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Arne Schwelm, Cédric Berney, Christina Dixelius, David Bassc, Sigrid Neuhauser
Clubroot disease caused by Plasmodiophora brassicae is one of the most important diseases of cultivated brassicas. P. brassicae occurs in pathotypes which differ in the aggressiveness towards their Brassica host plants. To date no DNA based method to distinguish these pathotypes has been described. In 2011 polymorphism within the 28S rDNA of P. brassicae was reported which potentially could allow to distinguish pathotypes without the need of time-consuming bioassays. However, isolates of P. brassicae from around the world analysed in this study do not show polymorphism in their LSU rDNA sequences...
September 9, 2016: Protist
Lixia Li, Yujie Luo, Biyun Chen, Kun Xu, Fugui Zhang, Hao Li, Qian Huang, Xin Xiao, Tianyao Zhang, Jihong Hu, Feng Li, Xiaoming Wu
Rapeseed (Brassica napus L.) is one of the most important oil crops in the world. However, the yield and quality of rapeseed were largely decreased by clubroot (Plasmodiophora brassicae Woronin). Therefore, it is of great importance for screening more resistant germplasms or genes and improving the resistance to P. brassicae in rapeseed breeding. In this study, a massive resistant identification for a natural global population was conducted in two environments with race/pathotype 4 of P. brassicae which was the most predominant in China, and a wide range of phenotypic variation was found in the population...
2016: Frontiers in Plant Science
Hun Kim, Eun Ju Jo, Yong Ho Choi, Kyoung Soo Jang, Gyung Ja Choi
Clubroot disease caused by Plasmodiophora brassicae is one of the most serious diseases in Brassica crops worldwide. In this study, the pathotypes of 12 Korean P. brassicae field isolates were determined using various Chinese cabbage including 22 commercial cultivars from Korea, China, and Japan, and 15 inbred lines. All P. brassicae isolates exhibited the typical clubroot disease on non-clubroot resistant cultivar, indicating that the isolates were highly pathogenic. According to the reactions on the Williams' hosts, the 12 field isolates were initially classified into five races...
October 2016: Plant Pathology Journal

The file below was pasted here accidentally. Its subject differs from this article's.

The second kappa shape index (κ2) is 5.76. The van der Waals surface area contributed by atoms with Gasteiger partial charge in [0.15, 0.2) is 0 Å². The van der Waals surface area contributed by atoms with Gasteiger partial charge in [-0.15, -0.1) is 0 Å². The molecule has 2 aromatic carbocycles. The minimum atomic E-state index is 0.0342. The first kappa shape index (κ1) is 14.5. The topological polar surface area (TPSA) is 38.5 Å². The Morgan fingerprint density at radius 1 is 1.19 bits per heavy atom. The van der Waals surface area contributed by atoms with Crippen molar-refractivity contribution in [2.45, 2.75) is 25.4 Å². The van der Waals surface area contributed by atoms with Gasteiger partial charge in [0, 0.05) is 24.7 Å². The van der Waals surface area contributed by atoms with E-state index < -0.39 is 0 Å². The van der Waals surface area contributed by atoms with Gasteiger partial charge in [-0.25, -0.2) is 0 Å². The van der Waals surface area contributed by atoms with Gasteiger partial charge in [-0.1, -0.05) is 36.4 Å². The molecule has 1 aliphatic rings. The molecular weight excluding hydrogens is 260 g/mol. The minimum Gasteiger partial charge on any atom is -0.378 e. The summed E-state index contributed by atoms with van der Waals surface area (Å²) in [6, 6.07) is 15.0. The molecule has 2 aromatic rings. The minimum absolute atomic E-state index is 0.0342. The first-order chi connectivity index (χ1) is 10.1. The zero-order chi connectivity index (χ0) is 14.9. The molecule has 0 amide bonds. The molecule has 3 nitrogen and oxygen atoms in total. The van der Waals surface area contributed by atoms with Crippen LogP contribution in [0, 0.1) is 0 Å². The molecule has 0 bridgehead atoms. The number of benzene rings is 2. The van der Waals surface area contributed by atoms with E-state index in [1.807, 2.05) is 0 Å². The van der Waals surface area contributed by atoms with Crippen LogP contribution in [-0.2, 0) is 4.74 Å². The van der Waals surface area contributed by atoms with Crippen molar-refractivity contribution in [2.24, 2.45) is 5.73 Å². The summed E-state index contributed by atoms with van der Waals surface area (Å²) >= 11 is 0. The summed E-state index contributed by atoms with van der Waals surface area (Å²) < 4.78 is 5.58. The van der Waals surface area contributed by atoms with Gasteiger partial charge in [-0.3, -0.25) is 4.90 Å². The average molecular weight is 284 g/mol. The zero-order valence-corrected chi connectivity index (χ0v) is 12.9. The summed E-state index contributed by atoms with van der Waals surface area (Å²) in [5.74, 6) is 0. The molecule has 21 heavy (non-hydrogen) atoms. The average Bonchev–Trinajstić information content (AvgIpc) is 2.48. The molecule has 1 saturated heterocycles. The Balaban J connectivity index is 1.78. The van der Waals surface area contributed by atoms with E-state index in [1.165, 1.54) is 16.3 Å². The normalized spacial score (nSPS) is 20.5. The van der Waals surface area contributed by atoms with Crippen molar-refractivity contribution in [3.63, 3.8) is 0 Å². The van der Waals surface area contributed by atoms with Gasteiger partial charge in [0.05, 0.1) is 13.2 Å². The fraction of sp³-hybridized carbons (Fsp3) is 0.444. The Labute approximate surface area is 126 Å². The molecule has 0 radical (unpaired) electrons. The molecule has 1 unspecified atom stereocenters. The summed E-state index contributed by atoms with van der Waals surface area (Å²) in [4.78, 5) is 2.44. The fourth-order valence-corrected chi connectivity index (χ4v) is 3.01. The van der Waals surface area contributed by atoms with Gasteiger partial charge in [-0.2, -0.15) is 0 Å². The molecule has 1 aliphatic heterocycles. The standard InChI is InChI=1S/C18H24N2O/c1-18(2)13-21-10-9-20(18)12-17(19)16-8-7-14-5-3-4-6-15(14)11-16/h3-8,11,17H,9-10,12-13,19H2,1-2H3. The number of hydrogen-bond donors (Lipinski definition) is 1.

Tao Chen, Kai Bi, Zhangchao He, Zhixiao Gao, Ying Zhao, Yanping Fu, Jiasen Cheng, Jiatao Xie, Daohong Jiang
Botrytis-induced kinase1 (BIK1), a receptor-like cytoplasmic kinase, plays an important role in resistance against pathogens and insects in Arabidopsis thaliana. However, it remains unknown whether BIK1 functions against Plasmodiophora brassicae, an obligate biotrophic protist that attacks cruciferous plants and induces gall formation on roots. Here, we investigated the potential roles of receptors FLS2, BAK1, and BIK1 in the infection of P. brassicae cruciferous plants. Wild-type plants, fls2, and bak1 mutants showed typical symptom on roots, and the galls were filled with large quantities of resting spores, while bik1 mutant plants exhibited strong resistance to P...
2016: Frontiers in Physiology
Muhammad Jakir Hasan, Habibur Rahman
Clubroot disease, caused by Plasmodiophora brassicae, is a threat to the production of Brassica crops including oilseed B. napus. In Canada, several pathotypes of this pathogen, such as pathotypes 2, 3, 5, 6, and 8, were identified, and resistance to these pathotypes was found in a rutabaga (B. napus var. napobrassica) genotype. In this paper, we report the genetic basis and molecular mapping of this resistance by use of F2, backcross (BC1), and doubled haploid (DH) populations generated from crossing of this rutabaga line to a susceptible spring B...
October 2016: Genome Génome / Conseil National de Recherches Canada
S W Chen, T Liu, Y Gao, C Zhang, S D Peng, M B Bai, S J Li, L Xu, X Y Zhou, L B Lin
Clubroot significantly affects plants of the Brassicaceae family and is one of the main diseases causing serious losses in B. napus yield. Few studies have investigated the clubroot-resistance mechanism in B. napus. Identification of clubroot-resistant genes may be used in clubroot-resistant breeding, as well as to elucidate the molecular mechanism behind B. napus clubroot-resistance. We used three B. napus transcriptome samples to construct a transcriptome sequencing library by using Illumina HiSeq™ 2000 sequencing and bioinformatic analysis...
2016: Genetics and Molecular Research: GMR
Tao Song, Mingguang Chu, Rachid Lahlali, Fengqun Yu, Gary Peng
Clubroot, caused by the plasmodiophorid pathogen Plasmodiophora brassicae, is one of the most serious diseases on Brassica crops worldwide and a major threat to canola production in western Canada. Host resistance is the key strategy for clubroot management on canola. Several clubroot resistance (CR) genes have been identified, but the mechanisms associated with these CR genes are poorly understood. In the current study, a label-free shotgun proteomic approach was used to profile and compare the proteomes of Brassica rapa carrying and not carrying the CR gene Rcr1 in response to P...